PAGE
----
If you're a DIYer, research which kits can be installed in your driveway using basic tools, and which kits require specialized tools, welding and such.

One other important detail to note about these 3 kits (Agile, MG, UJOR) has to do with RSC warning lights for vans with the factory RSC system. Agile and MG have solved it, doesn't seem that UJOR has yet; https://www.expeditionportal.com/forum/threads/ujor-build-thread.55074/page-459#post-2450510

No one kit will fit everyone's needs. Like with everything, some pros/cons to them all. If you can, best to drive all 3 to determine for yourself. As crazy as it may sound, even flying somewhere in order to have driven/experienced all 3 can be money ahead in the long run.

Hope that helps.
 

ujoint

Supporting Sponsor
At this point it's widely known about the possibility of DW with any solid axle coil spring setup, even low mileage factory Ford F-Series Super Duty trucks. Does that mean that Ford has a poor design? Don't think so. Add heavy and/or wide wheels/tires, run too much tire pressure, don't torque fasteners properly, then get some miles on the rig, bushings wear, vibrations/oscillations occur thru the entire system, steering box play, forget to have yearly alignments performed...DW creeps in even on bone stock rigs. There are SO many ancillary variables with a radius arm suspension that can contribute to DW. Chris, how can you be so sure that your UJOR upgrade accounts for all of these? And if such an upgrade is needed on a coil spring front end in order to cure DW, why don't we see more F-Series Super Duty trucks with high steer knuckles and relocated trac bars?

Numerous vans with the MG kit which have no DW, including Hyperdriv with lots of miles through horrible roads in Mexico; "I have over 20,000 miles on my MG/Expo Coil Conversion. 8,000 this winter on a trip through Mexico on some awful roads and wonderful dirt where to be honest we beat on our Van pretty good. No DW or any issue on my van."

UJOR's RSC upgrade does offer the largest brakes by 0.2", but don't forget that they come at an add'l cost of $2395 over/above the price of the axle($3995+)--otherwise you're getting the '99-04 13" factory brakes. Compare this to MG's coil spring setup; engineered for ’05-16 front axles where the '13-'16 axles come standard from Ford with 14.3” brakes. So, on the MG kit the key is to find a good low mileage axle and you get the 14.3" front brakes for no extra cost.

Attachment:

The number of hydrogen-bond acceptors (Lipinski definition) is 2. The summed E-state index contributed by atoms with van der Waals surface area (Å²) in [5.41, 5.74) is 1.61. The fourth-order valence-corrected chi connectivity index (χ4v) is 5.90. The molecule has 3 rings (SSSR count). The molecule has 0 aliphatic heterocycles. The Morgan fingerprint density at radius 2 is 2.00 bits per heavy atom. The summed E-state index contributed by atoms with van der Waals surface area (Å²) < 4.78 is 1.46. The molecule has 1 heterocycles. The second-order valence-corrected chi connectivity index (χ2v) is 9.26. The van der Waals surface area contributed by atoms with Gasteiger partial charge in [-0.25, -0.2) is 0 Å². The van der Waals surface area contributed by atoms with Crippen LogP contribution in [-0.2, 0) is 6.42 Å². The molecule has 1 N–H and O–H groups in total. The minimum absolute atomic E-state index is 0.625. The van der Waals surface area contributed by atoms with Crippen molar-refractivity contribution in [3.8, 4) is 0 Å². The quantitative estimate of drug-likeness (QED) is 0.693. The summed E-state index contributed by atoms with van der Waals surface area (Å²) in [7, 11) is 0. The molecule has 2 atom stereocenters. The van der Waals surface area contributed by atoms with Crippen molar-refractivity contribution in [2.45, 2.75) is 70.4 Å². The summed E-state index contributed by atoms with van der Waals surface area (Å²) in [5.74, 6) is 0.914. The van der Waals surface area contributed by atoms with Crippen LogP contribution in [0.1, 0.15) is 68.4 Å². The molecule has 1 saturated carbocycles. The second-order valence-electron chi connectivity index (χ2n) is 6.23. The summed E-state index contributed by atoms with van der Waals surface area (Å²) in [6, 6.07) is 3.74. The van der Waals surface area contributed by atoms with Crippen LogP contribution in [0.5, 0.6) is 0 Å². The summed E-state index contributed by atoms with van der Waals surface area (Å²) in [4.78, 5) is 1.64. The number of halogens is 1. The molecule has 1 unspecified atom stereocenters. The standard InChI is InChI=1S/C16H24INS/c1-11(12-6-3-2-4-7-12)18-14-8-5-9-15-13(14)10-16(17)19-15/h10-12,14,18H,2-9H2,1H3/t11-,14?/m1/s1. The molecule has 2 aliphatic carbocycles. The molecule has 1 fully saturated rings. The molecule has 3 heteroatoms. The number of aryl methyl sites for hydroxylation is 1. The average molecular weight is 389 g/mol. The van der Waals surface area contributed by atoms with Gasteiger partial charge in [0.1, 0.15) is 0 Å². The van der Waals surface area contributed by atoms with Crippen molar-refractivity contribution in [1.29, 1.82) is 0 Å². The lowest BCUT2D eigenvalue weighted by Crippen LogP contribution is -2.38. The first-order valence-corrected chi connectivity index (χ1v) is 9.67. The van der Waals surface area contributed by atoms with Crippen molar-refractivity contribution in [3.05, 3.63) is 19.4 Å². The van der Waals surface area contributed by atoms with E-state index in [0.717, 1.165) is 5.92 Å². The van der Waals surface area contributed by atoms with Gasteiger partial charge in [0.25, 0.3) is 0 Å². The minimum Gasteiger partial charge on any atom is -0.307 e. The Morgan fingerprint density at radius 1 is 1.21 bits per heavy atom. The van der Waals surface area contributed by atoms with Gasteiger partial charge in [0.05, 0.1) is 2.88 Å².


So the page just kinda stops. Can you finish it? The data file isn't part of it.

One other important detail to note about these 3 kits (Agile, MG, UJOR) has to do with RSC warning lights for vans with the factory RSC system. Agile and MG have solved it, doesn't seem that UJOR has yet; https://www.expeditionportal.com/forum/threads/ujor-build-thread.55074/page-459#post-2450510

Hope that helps.
The Ford 05 trac bar design has been a problem since day 1. Yes, there are many many ways to develop DW and some rigs get it, some don't. The bottom line is that I had a customer with DW so I created a solution instead of throwing parts at it. That particular van just did a 4k mile trip all over the east coast and even got a ticket for 85mph along the way. He's happy, no steering stabilizers, much more confident with the way it drives and thats all I care about! Since then we've shipped ~10 fix it kits for MG conversions sold and/or installed by UJ or MG. We sold 30 of the kits and have had DW concerns with 6 or 7 so far so I understand how some vans are cruising along with no issues.

I don't know why others haven't done the same. Too much work? Lazy? Don't care enough? Doesn't concern me, I put less stress and angle on the trac bar/drag link and the problem went away.

If you read the following post on the RSC issue I gave a solution. Stock pitman arm.

Apologies to the OP for the quick derailment :)
 

mk216v

Der Chef der Fahrzeuge
The Ford 05 trac bar design has been a problem since day 1. Yes, there are many many ways to develop DW and some rigs get it, some don't. The bottom line is that I had a customer with DW so I created a solution instead of throwing parts at it.

If you read the following post on the RSC issue I gave a solution. Stock pitman arm.
..."there are many many ways to develop DW and some rigs get it, some don't. The bottom line is that I had a customer with DW so I created a solution instead of throwing parts at it."

That's like saying "There are many ways for a set of new leaf springs on a UJOR conversion to sag prematurely, and some rigs get it, some don't."
Different ways to skin a cat, but your "solution" may involve "throwing parts"(custom and more expensive ones) at a customer van when/if a van has non-4x4-kit parts needing to be maintained; worn out steering box, blown bushings, sticking calipers, etc. So that everyone here understands and is clear, without investigating potential problems like those, your "solution" can possibly mask mechanical issues and impending factory Ford part failures. Anyone with DW needs to stop driving the vehicle, have a professional shop investigate all the possible culprits, and not drive the vehicle until those culprits are dealt with. Driving the vehicle further, and inducing more and more DW is just going to obliterate more parts, means more money to fix properly.